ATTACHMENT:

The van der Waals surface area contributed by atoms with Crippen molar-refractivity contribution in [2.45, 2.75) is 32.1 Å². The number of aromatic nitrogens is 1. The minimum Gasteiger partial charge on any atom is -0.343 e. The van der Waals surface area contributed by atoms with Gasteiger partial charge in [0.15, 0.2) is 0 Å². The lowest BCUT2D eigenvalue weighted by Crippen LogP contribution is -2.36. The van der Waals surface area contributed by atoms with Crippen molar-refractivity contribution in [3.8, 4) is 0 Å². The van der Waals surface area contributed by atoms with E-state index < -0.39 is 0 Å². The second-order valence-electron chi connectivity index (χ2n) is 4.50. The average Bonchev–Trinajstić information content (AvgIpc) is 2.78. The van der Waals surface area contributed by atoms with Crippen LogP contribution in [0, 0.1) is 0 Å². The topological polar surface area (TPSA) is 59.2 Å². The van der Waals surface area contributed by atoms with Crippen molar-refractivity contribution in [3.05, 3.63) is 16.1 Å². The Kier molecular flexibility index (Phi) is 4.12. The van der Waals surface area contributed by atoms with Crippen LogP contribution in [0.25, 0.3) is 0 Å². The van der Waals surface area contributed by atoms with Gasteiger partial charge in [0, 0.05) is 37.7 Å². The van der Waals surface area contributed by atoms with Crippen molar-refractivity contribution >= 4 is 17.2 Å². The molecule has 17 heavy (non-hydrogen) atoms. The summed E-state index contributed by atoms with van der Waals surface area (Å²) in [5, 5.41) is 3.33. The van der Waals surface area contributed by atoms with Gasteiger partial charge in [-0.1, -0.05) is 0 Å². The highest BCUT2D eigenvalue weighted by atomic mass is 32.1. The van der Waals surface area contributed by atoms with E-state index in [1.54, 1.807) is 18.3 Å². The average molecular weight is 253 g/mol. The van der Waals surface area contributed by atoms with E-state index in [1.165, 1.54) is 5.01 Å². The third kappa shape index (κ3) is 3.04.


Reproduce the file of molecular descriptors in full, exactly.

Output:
The van der Waals surface area contributed by atoms with Crippen molar-refractivity contribution in [2.45, 2.75) is 32.1 Å². The number of aromatic nitrogens is 1. The minimum Gasteiger partial charge on any atom is -0.343 e. The van der Waals surface area contributed by atoms with Gasteiger partial charge in [0.15, 0.2) is 0 Å². The lowest BCUT2D eigenvalue weighted by Crippen LogP contribution is -2.36. The van der Waals surface area contributed by atoms with Crippen molar-refractivity contribution in [3.8, 4) is 0 Å². The van der Waals surface area contributed by atoms with E-state index < -0.39 is 0 Å². The second-order valence-electron chi connectivity index (χ2n) is 4.50. The average Bonchev–Trinajstić information content (AvgIpc) is 2.78. The van der Waals surface area contributed by atoms with Crippen LogP contribution in [0, 0.1) is 0 Å². The topological polar surface area (TPSA) is 59.2 Å². The van der Waals surface area contributed by atoms with Crippen molar-refractivity contribution in [3.05, 3.63) is 16.1 Å². The Kier molecular flexibility index (Phi) is 4.12. The van der Waals surface area contributed by atoms with Crippen LogP contribution in [0.25, 0.3) is 0 Å². The van der Waals surface area contributed by atoms with Gasteiger partial charge in [0, 0.05) is 37.7 Å². The van der Waals surface area contributed by atoms with Crippen molar-refractivity contribution >= 4 is 17.2 Å². The molecule has 17 heavy (non-hydrogen) atoms. The summed E-state index contributed by atoms with van der Waals surface area (Å²) in [5, 5.41) is 3.33. The van der Waals surface area contributed by atoms with Gasteiger partial charge in [-0.1, -0.05) is 0 Å². The highest BCUT2D eigenvalue weighted by atomic mass is 32.1. The van der Waals surface area contributed by atoms with E-state index in [1.54, 1.807) is 18.3 Å². The average molecular weight is 253 g/mol. The van der Waals surface area contributed by atoms with E-state index in [1.165, 1.54) is 5.01 Å². The third kappa shape index (κ3) is 3.04.